US GLOBEC: Frontal Exchange Processes over Eastern Georges Bank > Background Logos

US GLOBEC: Frontal Exchange Processes over Eastern Georges Bank

Figure 1- Norhteast Peak mooring locations.
Principal Investigators
Robert Beardsley, Charles Flagg, Peter Smith and Richard Limeburner

Brief Outline
The Northeast Peak field program studied frontal exchange processes over the eastern flank of Georges Bank and the exchange of water from Browns Bank to Georges Bank. The field program featured two main components, moored arrays deployed by WHOI and Brookhaven NAtional Laboratory (BNL) investigators on Georges Bank and by Bedford Institute of Oceanography (BIO) investigators on Browns Bank and in the Northeast Channel, and the release of satellite-tracked surface drifters over the southeastern flank of Browns Bank. In addition, a synoptic hydrographic survey was conducted during a 'cross-over' event. The WHOI and BNL array consisted of surface and subsurface moorings deployed at three sites on the eastern flank of Georges Bank (Northeast Flank Deep, NFD; Northeast Flank Shallow, NFS; Eastern Flank, EF) in November 1998. The NFS and EF surface buoys dragged during high NW winds and seas in January, and were replaced with larger surface buoys with heavier mooring chain and anchors. The NFD surface buoy was found adrift and replaced, and the instrumentation deployed under the first NFD buoy was recovered by dragging. All WHOI and BNL moorings were successfully recovered in August 1999. The BIO array consisted of surface and subsurface moorings deployed on Browns Bank and on both sides of the Northeast Channel. These moorings were set in fall 1998 and successfully recovered in September 1999. A total of 26 WOCE-style surface drifters with drogues centered at 15 m were released on the southeastern flank of Browns Bank. Some of these drifters moved around Browns Bank and entered the Gulf of Maine, but several drifters moved directly across the Northeast Channel and onto Georges Bank, indicative of Scotian Shelf Water 'cross-over' events, while other drifters were entrained into the Slope Water by Gulf Stream warm-core rings and eddies. Preliminary processing of the moored array, drifter, and hydrographic data has been completed and posted on the primary GLOBEC website, and some initial results will be published shortly in a special section in the Journal of Geophysical Research - Oceans devoted to the physical oceanography of Georges Bank. This program provided direct support and data for two postdoctoral investigators and one undergraduate. It also supported collaboration with other GLOBEC investigators in three primary ways: helping organize and document open program workshops on specific processes critical to Georges Bank; ongoing studies with Changsheng Chen involving numerical circulation model studies of physical processes; and funding participation on the national U.S. GLOBEC scientific steering committee and its executive committee.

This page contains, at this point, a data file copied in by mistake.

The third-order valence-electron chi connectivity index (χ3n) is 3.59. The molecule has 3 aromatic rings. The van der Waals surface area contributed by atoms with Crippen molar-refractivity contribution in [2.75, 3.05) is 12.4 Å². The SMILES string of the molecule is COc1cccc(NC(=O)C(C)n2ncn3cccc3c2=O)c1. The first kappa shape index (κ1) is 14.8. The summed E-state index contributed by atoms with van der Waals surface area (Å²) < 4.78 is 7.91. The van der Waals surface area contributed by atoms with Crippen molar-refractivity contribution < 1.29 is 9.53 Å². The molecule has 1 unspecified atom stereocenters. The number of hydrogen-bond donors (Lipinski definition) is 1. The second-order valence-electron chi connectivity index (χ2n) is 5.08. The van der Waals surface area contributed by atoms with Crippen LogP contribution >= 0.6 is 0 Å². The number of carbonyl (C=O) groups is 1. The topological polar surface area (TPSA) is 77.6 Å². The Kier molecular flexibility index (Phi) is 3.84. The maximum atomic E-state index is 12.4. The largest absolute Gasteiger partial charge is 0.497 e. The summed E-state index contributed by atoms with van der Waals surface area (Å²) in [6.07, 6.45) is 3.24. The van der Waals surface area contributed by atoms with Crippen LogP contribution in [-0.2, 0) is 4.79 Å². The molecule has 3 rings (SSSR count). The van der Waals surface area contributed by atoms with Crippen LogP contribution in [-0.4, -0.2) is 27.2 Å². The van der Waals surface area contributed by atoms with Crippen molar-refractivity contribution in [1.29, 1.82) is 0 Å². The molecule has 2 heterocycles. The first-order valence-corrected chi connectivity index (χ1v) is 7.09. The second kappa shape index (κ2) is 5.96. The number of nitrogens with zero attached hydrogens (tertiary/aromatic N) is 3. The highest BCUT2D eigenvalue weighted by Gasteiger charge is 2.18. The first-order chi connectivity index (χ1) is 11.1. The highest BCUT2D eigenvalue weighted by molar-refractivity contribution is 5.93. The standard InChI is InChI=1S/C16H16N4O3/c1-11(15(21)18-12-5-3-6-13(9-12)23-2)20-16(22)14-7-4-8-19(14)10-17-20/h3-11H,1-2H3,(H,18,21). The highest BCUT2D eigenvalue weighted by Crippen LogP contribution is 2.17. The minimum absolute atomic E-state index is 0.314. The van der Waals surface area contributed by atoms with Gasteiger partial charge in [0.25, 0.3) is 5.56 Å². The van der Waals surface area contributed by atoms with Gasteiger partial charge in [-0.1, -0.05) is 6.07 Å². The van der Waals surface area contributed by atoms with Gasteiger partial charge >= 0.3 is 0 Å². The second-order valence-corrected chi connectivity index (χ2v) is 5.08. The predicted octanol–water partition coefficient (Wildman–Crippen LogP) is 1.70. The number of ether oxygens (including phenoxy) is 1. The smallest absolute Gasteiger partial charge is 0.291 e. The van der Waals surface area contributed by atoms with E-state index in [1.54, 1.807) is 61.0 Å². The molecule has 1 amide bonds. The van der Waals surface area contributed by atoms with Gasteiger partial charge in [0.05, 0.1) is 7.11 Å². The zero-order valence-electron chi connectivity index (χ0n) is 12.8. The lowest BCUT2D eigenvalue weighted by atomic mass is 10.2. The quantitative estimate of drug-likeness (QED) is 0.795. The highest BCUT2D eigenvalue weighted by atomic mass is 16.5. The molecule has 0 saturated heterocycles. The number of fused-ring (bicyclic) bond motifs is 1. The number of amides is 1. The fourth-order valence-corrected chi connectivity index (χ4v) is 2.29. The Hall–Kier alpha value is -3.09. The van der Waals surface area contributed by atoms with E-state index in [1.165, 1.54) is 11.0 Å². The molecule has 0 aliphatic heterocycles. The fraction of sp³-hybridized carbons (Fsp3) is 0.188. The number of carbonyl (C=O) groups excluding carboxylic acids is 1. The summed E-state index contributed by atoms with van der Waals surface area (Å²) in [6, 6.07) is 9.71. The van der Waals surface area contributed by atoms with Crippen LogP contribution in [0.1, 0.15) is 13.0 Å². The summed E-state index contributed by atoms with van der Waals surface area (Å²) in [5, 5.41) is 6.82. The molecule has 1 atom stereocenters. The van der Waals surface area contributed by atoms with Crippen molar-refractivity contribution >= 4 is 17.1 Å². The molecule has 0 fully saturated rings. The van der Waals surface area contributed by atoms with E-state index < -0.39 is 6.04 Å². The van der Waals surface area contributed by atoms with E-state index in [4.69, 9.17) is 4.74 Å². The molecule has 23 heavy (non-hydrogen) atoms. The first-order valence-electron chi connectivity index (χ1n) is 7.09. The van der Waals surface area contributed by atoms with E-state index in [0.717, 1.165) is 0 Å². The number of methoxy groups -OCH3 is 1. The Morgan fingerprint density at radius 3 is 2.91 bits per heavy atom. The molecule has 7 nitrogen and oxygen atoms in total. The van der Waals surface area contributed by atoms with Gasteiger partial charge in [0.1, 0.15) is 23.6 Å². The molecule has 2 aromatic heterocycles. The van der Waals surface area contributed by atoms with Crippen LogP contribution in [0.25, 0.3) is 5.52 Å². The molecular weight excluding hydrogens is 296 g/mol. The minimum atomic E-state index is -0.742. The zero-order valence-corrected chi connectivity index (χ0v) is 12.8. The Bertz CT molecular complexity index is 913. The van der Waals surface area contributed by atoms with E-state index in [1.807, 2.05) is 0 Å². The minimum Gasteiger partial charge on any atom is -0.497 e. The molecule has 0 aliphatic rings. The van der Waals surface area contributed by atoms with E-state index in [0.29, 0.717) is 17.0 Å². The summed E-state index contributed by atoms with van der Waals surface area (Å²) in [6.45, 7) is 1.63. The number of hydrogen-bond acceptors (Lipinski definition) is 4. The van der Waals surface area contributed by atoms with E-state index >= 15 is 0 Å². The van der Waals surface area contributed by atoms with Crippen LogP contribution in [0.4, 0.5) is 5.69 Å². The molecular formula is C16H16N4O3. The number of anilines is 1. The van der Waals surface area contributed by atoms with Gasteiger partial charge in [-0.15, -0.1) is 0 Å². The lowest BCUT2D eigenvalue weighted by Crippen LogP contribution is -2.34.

The NEP mooring deployment times are shown below.

Major Findings

1. Scotian Shelf Water cross-over (SSC) events appear to be associated with circulation anomalies (e.g., Gulf Stream rings) in the Slope Water, which influence the near- surface circulation in and around the Northeast Channel (NEC) Wind effects do not appear to play a major role in SSC dynamics.

2. 3-D seasonal mean circulation models indicate (a) a direct near- surface drift pathway from outer Browns Bank to Georges Bank, but particles tend to remain outside the 100-m isobath on Georges Bank, and (b) closed near-surface streamlines around Georges Bank, Georges Basin, and Browns Bank, indicative of a sensitive 'saddle point' in the NEC. Intermittent perturbations of the saddle point by circulation anomalies can lead to significant SSCs, i.e. events where the Scotian Shelf Water reaches Northeast Peak

3. Pathways for SSCs are highly variable as evidenced by drifter paths and moored records. The dominant pathway for low salinity Scotian Shelf waters to impact Georges Bank is directly across the Northeast Channel. An additional pathway onto the Bank is from the north after the cyclonic circuit of Georges Basin but the impact is muted, perhaps as a result of the added distance traveled and mixing with ambient waters.

4. Cross-over plume depths are typically more than 15-m deep, sometimes extending more than 35 m. The duration of intrusion events onto the Northeast Peak observed during 1999 ranged from several days to one month. The spatial extent varied widely but on at least one occasion the SSC plume occupied an area of more than 75 km x 75 km with a vertical extent of 15 to 20 m so that at least 110 km^3 of water on the Northeast Peak were dramatically affected by the influx of water with Scotian Shelf characteristics.

To read the full proposal (PDF format), click here.

This project is funded by the National Science Foundation.

Website Updated February 7, 2007. R. Limeburner